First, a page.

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The Access Bible New Revised Standard Bible, written and edited with first-time Bible readers in mind.

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Commentary on 2 Esdras

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1.1–3 :

Attribution. These verses were added to 5 Ezra when it was placed before 4 Ezra.

1 :

The prophet * Ezra: The biblical Ezra was not a prophet, but a scribe * and priest. The tradition that he was also a prophet is found in 12.42 . Ezra's genealogy * (list of ancestors) is similar, but not identical, to those found in Ezra 7.1–5 and 1 Esd 8.1–2 .

3 :

In the reign of Artaxerxes: Ezra probably lived during the reign of Artaxerxes I (465–24 BCE), but these prophecies were written in his name centuries later.

1.4–23 :

Israel's sins and God's mercy.

5–7 :

Like the prophets * of the Hebrew Scriptures, * Ezra is called by God to denounce the people of Israel for their sins, and to remind them of all that God has done for them.

8 :

In Ezra 9.3 , Ezra pulls out some of his hair and his beard in a traditional sign of mourning, because of the faithlessness of the Israelites.

11 :

This verse is obscure, but the point is clear: in the past, God took Israel's side against their enemies.

13–23 :

God contrasts his merciful actions for Israel's sake (drawn from Exodus and Numbers) with the people's lack of faith and gratitude.

1.24–34 :

God's rejection of Israel.

24 :

Other nations: Other ancient authorities read “another nation.”

26 :

The author may have experienced violent conflicts between Jews and Christians, which could have motivated him to write this anti-Jewish tract.

27 :

He emphasizes the self-destructive nature of Israel's disobedience.

28–29 :

God has done everything in his power to preserve the covenant. *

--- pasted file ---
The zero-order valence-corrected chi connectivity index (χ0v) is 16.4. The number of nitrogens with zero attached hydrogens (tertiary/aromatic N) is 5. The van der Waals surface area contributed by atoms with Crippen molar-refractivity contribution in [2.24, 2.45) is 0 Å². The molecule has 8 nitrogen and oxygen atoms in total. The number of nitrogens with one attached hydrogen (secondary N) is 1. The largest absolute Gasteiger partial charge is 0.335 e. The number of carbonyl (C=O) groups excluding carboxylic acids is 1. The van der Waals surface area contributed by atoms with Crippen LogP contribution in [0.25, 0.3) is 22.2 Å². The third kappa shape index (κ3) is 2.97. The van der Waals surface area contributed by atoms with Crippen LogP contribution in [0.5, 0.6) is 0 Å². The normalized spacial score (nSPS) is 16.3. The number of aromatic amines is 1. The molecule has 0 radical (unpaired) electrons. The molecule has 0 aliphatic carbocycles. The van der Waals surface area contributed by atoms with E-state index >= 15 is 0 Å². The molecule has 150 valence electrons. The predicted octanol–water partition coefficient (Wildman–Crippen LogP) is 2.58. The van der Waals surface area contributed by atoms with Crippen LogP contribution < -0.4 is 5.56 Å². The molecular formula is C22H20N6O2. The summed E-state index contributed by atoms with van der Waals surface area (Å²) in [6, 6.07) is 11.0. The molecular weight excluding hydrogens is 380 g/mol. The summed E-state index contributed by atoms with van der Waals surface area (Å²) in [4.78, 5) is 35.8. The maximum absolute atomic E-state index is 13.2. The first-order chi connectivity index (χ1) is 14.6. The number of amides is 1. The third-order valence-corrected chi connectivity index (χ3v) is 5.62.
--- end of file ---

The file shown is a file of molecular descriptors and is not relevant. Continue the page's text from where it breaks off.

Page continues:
30 :

As a hen: Compare Mt 23.37 (Lk 13.34 ).

31 :

God's rejection of superficial displays of piety is a common theme among the Hebrew prophets. *

32 :

Although the theme of Israel's mistreatment of the prophets appears in 2 Chr 36.15–16 , the closest parallel to this verse is Lk 11.49–51 (Mt 23.34–35 ).

33 :

Your house refers to the Temple * ; compare Mt 23.38 . Note the numerous parallels between this passage and Mt 23.29–39 .

1.35–40 :

The transfer of Israel's privileges.

35 :

The benefits of the covenant * will be taken from Israel and given to a people that will come, presumably the Christians.

36 :

The verse is obscure, but clearly a contrast with v. 32 is intended.

38 :

The people coming from the east: This verse may allude to a Jewish tradition about the return of the ten lost tribes of Israel from far in the east (compare 13.39–50 ), but if so, the motif * has been given a new meaning by the Christian author.

39–40 :

The patriarchs of Genesis and the minor prophets * are symbolic of the spiritual heritage of Israel which is to be handed over to the Christians; compare Lk 13.28–29 .

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